Britt-Marie Was Here
by Fredrik Backman
"Britt-Marie is not actually passive-aggressive. She's considerate." The sexagenarian believes in using coasters, keeping lists and always making the bed before she leaves the house. Anything less is simply uncivilized. But Britt-Marie's safe, organized, civilized life is upended when she leaves her cheating husband, Kent.
Alone for the first time in her life, Britt-Marie worries about dying and no one knowing she's gone until her decomposing corpse draws attention. So she decides she will find a job because "if one has a job, people notice if one doesn't show up." With Sweden's struggling economy, the only thing available to this retirement-age woman who hasn't worked outside her home in 40 years is a temporary position as a recreation center caretaker in Borg.
"Borg is a community built along a road. That's really the kindest possible thing one can say about it. It's not a place that could be described as one in a million, rather as one of millions of others."
Fredrik Backman crafts a city that can be identified anyplace in the world. Readers everywhere will recognize the struggling small town devastated by a global recession: businesses gone, houses for sale and a mass exodus of everyone able to leave. In Backman's crippled little burg, citizens are handicapped by their life circumstances: some literally, like the wheelchair-bound pizzeria owner and the blind former soccer star; others figuratively, including the rag-tag bunch of children who are forced to play soccer in a parking lot lit by car headlights, with soda cans for goal markers. Borg's remaining citizens proudly refuse to give up; they're determined to make the best of what they have.
When Britt-Marie arrives in Borg, she sets to work doing what she does best: cleaning. Armed with baking soda, she attacks the recreation center with verve. However, when she goes in search of her favorite window cleaner, Faxin, she's told it isn't manufactured anymore. Britt-Marie started using Faxin because she loved an advertisement she saw as a child: "Faxin Lets You See the World." What will she do without her beloved cleaner? Perhaps she'll have to see the world differently. Backman provides Britt-Marie with the tools to not only clean her windows to the world, but to see her own reflection in their magical sparkle as well.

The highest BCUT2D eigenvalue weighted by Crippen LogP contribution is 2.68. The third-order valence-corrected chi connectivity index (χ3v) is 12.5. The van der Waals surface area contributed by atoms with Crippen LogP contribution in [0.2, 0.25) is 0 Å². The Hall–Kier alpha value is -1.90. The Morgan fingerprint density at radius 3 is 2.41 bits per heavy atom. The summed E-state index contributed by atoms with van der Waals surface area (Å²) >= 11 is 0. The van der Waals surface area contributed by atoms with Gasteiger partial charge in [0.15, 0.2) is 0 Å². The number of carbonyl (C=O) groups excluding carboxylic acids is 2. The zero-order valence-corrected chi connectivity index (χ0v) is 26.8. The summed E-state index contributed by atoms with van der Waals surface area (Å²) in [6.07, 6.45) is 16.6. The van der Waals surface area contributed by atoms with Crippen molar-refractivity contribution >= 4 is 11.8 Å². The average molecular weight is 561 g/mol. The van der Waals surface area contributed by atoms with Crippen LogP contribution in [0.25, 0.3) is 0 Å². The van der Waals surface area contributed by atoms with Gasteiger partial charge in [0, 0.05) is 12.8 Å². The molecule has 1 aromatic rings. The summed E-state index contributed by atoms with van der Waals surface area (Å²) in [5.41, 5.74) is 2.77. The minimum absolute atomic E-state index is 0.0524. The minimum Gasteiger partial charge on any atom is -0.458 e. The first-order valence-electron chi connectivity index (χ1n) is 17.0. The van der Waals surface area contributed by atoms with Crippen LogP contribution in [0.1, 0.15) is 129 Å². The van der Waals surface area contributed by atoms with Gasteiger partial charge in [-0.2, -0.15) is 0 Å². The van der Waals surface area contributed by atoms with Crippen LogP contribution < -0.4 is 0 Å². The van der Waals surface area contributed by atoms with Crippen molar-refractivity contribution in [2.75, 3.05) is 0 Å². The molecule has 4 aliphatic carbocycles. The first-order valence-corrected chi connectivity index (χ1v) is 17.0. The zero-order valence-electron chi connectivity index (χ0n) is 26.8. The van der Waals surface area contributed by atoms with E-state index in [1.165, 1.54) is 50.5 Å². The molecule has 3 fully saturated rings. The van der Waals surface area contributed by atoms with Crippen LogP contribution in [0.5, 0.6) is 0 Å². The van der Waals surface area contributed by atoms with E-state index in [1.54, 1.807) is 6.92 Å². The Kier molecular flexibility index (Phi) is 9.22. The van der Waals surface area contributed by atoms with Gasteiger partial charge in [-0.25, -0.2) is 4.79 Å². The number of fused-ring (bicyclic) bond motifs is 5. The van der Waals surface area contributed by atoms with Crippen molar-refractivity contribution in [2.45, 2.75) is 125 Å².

As the dirt of life from Britt-Marie's windows starts to come off, she connects with the citizens of Borg, including a rat living in the recreation center. But the ones who truly change her view of the world are the members of the parking lot soccer team. Barging into the rec center one night to watch a match on the television--the previous manager always allowed the team to watch games together there--the children finagle their way into Britt-Marie's sphere. Unsure what to do with the group, she again resorts to what she knows best--cleaning. So she collects their muddy soccer clothes and heads for the laundry room.
Little by little the children break down Britt-Marie's defenses. One talks her into doing his hair for a date, another continues to find things she needs--things that just happen to "fall off a truck"--and the team leader and only girl, Vega, convinces Britt-Marie to be their coach so they will be eligible to compete in a tournament. Britt-Marie knows nothing about soccer, but Backman, Borg and the town's determined young players are about to educate her.
As with Backman's previous two books--A Man Called Ove and My Grandmother Asked Me to Tell You She's Sorry--Britt-Marie Was Here is a brilliant mix of belly-laughs, profound insight and captivating events delivered through enchanting characters disguised as ordinary folk, with Backman's pitch-perfect dialogue and an unparalleled understanding of human nature. His humor is often conveyed through an offhand, deadpan thought or comment, and the result is far wittier than a straightforward joke:
"Bank leaves the parking area in a hailstorm of the ugliest and most colorful words Britt-Marie has ever heard. Britt-Marie actually didn't even know it was possible to combine words for genitalia with words describing other body parts in that way. You don't even come across that level of verbal innovation in crosswords."
And the worldly wisdom hidden among the pages catches readers off-guard with its power and simplicity:
"That is the reason why passion is worth something, not for what it gives us but for what it demands that we risk. Our dignity. The puzzlement of others and their condescending, shaking heads."
Britt-Marie Was Here will warm hearts, wrench hearts and, most importantly, it will steal hearts. At its core, it is a love story, one in which a lonely woman learns to love a small town, its inhabitants and especially herself. Fredrik Backman has cleaned the windows so his readers can clearly view his world, and the reflections they catch of themselves may change them forever. --Jen Forbus